We know that excess body weight can affect health and athletic performance. Thankfully, you can lose weight with healthy eating—and amp up your game. Although healthy eating is often considered restrictive and pricey, in reality it's not. By devoting a little time to learning a few tricks, you can improve your dietary intake—and still keep a flush bank account.
First, learn what a serving size looks like. In our "supersized" world, many people don't realize how many calories they are actually consuming. That lack of knowledge contributes to weight gain (or inability to lose weight). Here are a few basics: a three-ounce serving of meat is the size of your palm; a 1/2 cup serving of rice, pasta and potatoes would fit in your cupped hand; and a serving of fruit is the size a tennis ball. (Learn more about plating portions.)
Protein and Carbs
Second, for each meal and snack, select a lean protein-rich food and a fiber-rich carbohydrate. By balancing your intake, you will be more satisfied—and therefore, need less to eat. Suggestions: one slice of whole grain toast, one tablespoon of peanut butter, one banana and a cup of skim milk for breakfast; a small apple and string cheese for a snack; a three-ounce serving of water-packed tuna, six Melba toasts and a cup of raw or steamed vegetables for lunch; one cup of Greek yogurt with 1/2 cup dried cereal for a snack; three-ounce pork loin, 1/2 cup rice, one roll, two cups mixed salad with two tablespoons of dressing and one cup mixed fruit for dinner; and a cup of ice cream for dessert.
Smart Budget Moves
Finally, use smart budget moves in your quest to learn how to eat healthy and lose weight. Buy items in bulk (less costly than small packages). Cook more than one serving of items like rice and pasta, and freeze them for later use. Pack snacks and meals for pre- and post-practice, so you won't find yourself hungry with only a vending machine or a fast food restaurant as options. Finally, a good plan will allow you to eat more often during the day, so you can avoid long periods without food. This will help decrease the amount you eat later in the day or late at night when you are less likely to make healthy choices.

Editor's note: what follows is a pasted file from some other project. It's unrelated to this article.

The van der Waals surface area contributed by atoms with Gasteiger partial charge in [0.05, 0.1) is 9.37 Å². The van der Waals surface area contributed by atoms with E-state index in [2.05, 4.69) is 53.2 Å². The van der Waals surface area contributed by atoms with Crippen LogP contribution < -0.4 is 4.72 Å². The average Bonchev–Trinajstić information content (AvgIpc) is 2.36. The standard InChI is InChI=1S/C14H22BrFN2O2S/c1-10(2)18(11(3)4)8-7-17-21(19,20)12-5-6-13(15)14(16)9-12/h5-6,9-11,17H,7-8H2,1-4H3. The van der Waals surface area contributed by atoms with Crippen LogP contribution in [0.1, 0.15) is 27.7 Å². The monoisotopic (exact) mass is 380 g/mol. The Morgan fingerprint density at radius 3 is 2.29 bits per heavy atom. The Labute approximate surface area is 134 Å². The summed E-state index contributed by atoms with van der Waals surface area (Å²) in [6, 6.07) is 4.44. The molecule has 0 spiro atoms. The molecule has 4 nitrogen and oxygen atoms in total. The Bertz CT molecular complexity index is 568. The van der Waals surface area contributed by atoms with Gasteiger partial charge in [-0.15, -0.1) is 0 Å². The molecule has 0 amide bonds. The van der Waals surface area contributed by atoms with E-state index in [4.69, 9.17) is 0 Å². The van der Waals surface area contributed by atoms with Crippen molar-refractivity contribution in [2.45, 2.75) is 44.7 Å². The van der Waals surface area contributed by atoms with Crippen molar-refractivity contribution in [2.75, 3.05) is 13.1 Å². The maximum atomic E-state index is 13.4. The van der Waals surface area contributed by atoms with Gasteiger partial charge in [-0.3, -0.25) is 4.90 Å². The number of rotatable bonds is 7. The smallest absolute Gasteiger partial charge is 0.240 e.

With a little effort and attention, it is possible to learn how to eat healthy and lose weight.
Melinda Wells Valliant, Ph.D., R.D., CSSD, LD, is an assistant professor of nutrition at The University of Mississippi and the consultant sports dietitian for Ole Miss Athletics, a position she's held for nine years. In addition, she works with Premier Health Education to provide multidisciplinary health-related seminars to PTs, ATCs, strength coaches and athletes. She has educated a wide variety of athletes, many of whom have advanced to the professional rank in their sport.
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